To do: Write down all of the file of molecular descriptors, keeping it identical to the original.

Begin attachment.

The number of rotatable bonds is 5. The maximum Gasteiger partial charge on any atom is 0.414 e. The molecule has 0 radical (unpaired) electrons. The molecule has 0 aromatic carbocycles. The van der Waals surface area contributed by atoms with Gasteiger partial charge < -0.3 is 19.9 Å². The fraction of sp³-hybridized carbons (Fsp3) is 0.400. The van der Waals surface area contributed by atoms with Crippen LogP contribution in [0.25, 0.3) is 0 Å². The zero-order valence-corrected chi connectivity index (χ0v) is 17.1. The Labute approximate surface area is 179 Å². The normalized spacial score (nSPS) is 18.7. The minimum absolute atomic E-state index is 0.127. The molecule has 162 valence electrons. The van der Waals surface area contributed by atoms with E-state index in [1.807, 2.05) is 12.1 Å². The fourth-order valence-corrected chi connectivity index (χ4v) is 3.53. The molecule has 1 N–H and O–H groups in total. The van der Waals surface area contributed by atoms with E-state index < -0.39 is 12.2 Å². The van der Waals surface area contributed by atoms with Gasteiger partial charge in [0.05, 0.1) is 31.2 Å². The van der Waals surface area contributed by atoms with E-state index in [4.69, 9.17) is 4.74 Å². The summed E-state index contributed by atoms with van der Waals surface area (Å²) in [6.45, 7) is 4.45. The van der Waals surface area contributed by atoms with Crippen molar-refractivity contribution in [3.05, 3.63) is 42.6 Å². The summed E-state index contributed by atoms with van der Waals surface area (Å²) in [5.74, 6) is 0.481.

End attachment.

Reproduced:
The number of rotatable bonds is 5. The maximum Gasteiger partial charge on any atom is 0.414 e. The molecule has 0 radical (unpaired) electrons. The molecule has 0 aromatic carbocycles. The van der Waals surface area contributed by atoms with Gasteiger partial charge < -0.3 is 19.9 Å². The fraction of sp³-hybridized carbons (Fsp3) is 0.400. The van der Waals surface area contributed by atoms with Crippen LogP contribution in [0.25, 0.3) is 0 Å². The zero-order valence-corrected chi connectivity index (χ0v) is 17.1. The Labute approximate surface area is 179 Å². The normalized spacial score (nSPS) is 18.7. The minimum absolute atomic E-state index is 0.127. The molecule has 162 valence electrons. The van der Waals surface area contributed by atoms with E-state index in [1.807, 2.05) is 12.1 Å². The fourth-order valence-corrected chi connectivity index (χ4v) is 3.53. The molecule has 1 N–H and O–H groups in total. The van der Waals surface area contributed by atoms with E-state index < -0.39 is 12.2 Å². The van der Waals surface area contributed by atoms with Gasteiger partial charge in [0.05, 0.1) is 31.2 Å². The van der Waals surface area contributed by atoms with E-state index in [4.69, 9.17) is 4.74 Å². The summed E-state index contributed by atoms with van der Waals surface area (Å²) in [6.45, 7) is 4.45. The van der Waals surface area contributed by atoms with Crippen molar-refractivity contribution in [3.05, 3.63) is 42.6 Å². The summed E-state index contributed by atoms with van der Waals surface area (Å²) in [5.74, 6) is 0.481.